Sarah Downing was slightly shell-shocked by her first drama workshops, as her diary recalls.
I always said I would never be a teacher. I certainly never learned to respect any of mine. If teachers were really any good at anything surely they would be doing the thing that they were good at. It never occurred to me that maybe being good at teaching was a skill in itself. That was until I walked, or quivered, my way into a classroom for the first time, not with teaching experience or training but awash with terror, sleep deprivation and enough notes to bury the children if things went horribly wrong.
At the back of my mind, I clung to the thought that I could always leave, claiming that I couldn't find the children, escape through the window, faint, pretend to be the cleaner, make large windmill arm movements and talk in a loud voice about how great I feel since kicking my heroin addiction. On the other hand I could admit that I had been wrong, stride purposefully into the room and introduce myself as the new drama teacher.
Week 1 Philip aged 7 (alias Damien, child of the devil) bites Leo. Thinking on my feet I give Philip a small talk about how we don't bite people in drama - he sits on a chair and sulks for the rest of the lesson.
I later ask the children what they enjoy doing in drama - Joseph tells me: "I like doing things about the future and the past and about good and evil - I normally play a super hero who conquers the baddies and saves the world. " I like a child with ambition.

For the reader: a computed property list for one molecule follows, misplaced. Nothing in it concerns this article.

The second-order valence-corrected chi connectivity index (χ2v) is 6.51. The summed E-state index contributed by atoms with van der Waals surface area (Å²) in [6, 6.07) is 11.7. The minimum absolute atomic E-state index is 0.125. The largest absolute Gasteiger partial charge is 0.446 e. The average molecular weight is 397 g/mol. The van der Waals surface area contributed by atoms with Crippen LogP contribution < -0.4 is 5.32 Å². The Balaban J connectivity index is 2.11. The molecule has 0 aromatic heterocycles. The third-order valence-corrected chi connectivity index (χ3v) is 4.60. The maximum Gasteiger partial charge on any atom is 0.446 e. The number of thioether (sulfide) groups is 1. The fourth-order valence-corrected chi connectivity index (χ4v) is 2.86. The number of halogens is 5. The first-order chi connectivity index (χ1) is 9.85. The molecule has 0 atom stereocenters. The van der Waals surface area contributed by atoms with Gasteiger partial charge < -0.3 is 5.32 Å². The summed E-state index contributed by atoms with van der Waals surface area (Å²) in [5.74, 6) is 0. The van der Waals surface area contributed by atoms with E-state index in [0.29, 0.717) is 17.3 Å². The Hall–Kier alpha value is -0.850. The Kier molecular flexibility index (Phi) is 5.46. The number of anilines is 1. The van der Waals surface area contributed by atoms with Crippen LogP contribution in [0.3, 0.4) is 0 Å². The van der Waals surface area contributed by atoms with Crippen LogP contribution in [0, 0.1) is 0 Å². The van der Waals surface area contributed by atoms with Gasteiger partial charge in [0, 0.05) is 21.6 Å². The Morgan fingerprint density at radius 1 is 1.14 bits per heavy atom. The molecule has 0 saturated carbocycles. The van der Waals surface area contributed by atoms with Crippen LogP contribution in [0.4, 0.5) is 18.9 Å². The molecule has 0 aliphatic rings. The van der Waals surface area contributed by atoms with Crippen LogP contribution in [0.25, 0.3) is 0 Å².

Gaining more confidence I give the children a freer reign to use their imagination. Working around the topic of The Mad Scientist we are having difficulty following one group's enactment of the story, so I ask Michael for a recap: "Well, he is the mad scientist and he poisons me and I turn into this zombie who calls the mad scientist Dad because he created me and then he chops my limbs off and feeds them to me but as soon as I have digested them they grow back . . ." The girls start squealing at this point and I ask Michael if they could finish off the story quickly, in mime.
Philip (aka Manic Monster) has taken to clinging on to my arm or grabbing handfuls of my rear and screaming at the top of his voice, pulling the girls' hair and refusing to work with anyone. He prowls around the room howling and hitting the wall. I am assured by the other teachers he is as disruptive and uncontrollable in their classes. So, that's OK then.
By now, I feel that a trust is building up between me and the class and I begin to look forward to my weekly forays to their classroom. During a warm-up exercise in which you have to find a new chair if you agree with the question asked, Chloe says "anybody who thinks that Sarah is the best drama teacher". Leo clings on to his chair in a determined manner and refuses to budge.
I finish off my last class with a game involving chocolate - big mistake. End-of-term excitement coupled with competitive chocomania sends the kids into a frenzy - "she's eating loads of it", "you're a fat pig, you are", "I'm never gonna get any", "I can't eat any more, I feel sick".
The class ends when they finally run off to play with a Karaoke machine someone has brought in. My last sight of Philip is him dancing like a Chippendale after giving a one-man performance of The Mask.
I would recommend any would-be drama workshop teachers to arm themselves with endless patience, energy, good humour and, most importantly, ideas. Take your courage in both hands, stride into the room, expect to be thrown and enjoy.